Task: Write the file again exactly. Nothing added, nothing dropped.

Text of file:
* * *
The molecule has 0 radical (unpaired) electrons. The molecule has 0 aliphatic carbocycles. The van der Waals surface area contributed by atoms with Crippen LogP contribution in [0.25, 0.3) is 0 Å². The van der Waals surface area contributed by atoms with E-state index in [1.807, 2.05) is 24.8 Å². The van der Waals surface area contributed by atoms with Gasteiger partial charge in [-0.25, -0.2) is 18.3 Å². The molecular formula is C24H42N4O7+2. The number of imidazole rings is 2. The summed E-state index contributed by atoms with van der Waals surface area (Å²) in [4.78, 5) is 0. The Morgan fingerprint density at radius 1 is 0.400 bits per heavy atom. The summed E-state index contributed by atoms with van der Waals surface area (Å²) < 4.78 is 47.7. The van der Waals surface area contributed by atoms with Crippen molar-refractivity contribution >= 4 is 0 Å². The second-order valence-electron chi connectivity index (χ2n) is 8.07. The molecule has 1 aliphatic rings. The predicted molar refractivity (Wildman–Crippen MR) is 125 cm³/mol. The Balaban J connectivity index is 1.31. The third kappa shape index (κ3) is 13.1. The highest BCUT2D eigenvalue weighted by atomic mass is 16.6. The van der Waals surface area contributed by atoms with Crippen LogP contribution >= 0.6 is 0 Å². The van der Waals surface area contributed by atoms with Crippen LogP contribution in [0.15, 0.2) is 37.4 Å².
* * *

The molecule has 0 radical (unpaired) electrons. The molecule has 0 aliphatic carbocycles. The van der Waals surface area contributed by atoms with Crippen LogP contribution in [0.25, 0.3) is 0 Å². The van der Waals surface area contributed by atoms with E-state index in [1.807, 2.05) is 24.8 Å². The van der Waals surface area contributed by atoms with Gasteiger partial charge in [-0.25, -0.2) is 18.3 Å². The molecular formula is C24H42N4O7+2. The number of imidazole rings is 2. The summed E-state index contributed by atoms with van der Waals surface area (Å²) in [4.78, 5) is 0. The Morgan fingerprint density at radius 1 is 0.400 bits per heavy atom. The summed E-state index contributed by atoms with van der Waals surface area (Å²) < 4.78 is 47.7. The van der Waals surface area contributed by atoms with Crippen molar-refractivity contribution >= 4 is 0 Å². The second-order valence-electron chi connectivity index (χ2n) is 8.07. The molecule has 1 aliphatic rings. The predicted molar refractivity (Wildman–Crippen MR) is 125 cm³/mol. The Balaban J connectivity index is 1.31. The third kappa shape index (κ3) is 13.1. The highest BCUT2D eigenvalue weighted by atomic mass is 16.6. The van der Waals surface area contributed by atoms with Crippen LogP contribution >= 0.6 is 0 Å². The van der Waals surface area contributed by atoms with Crippen LogP contribution in [0.15, 0.2) is 37.4 Å².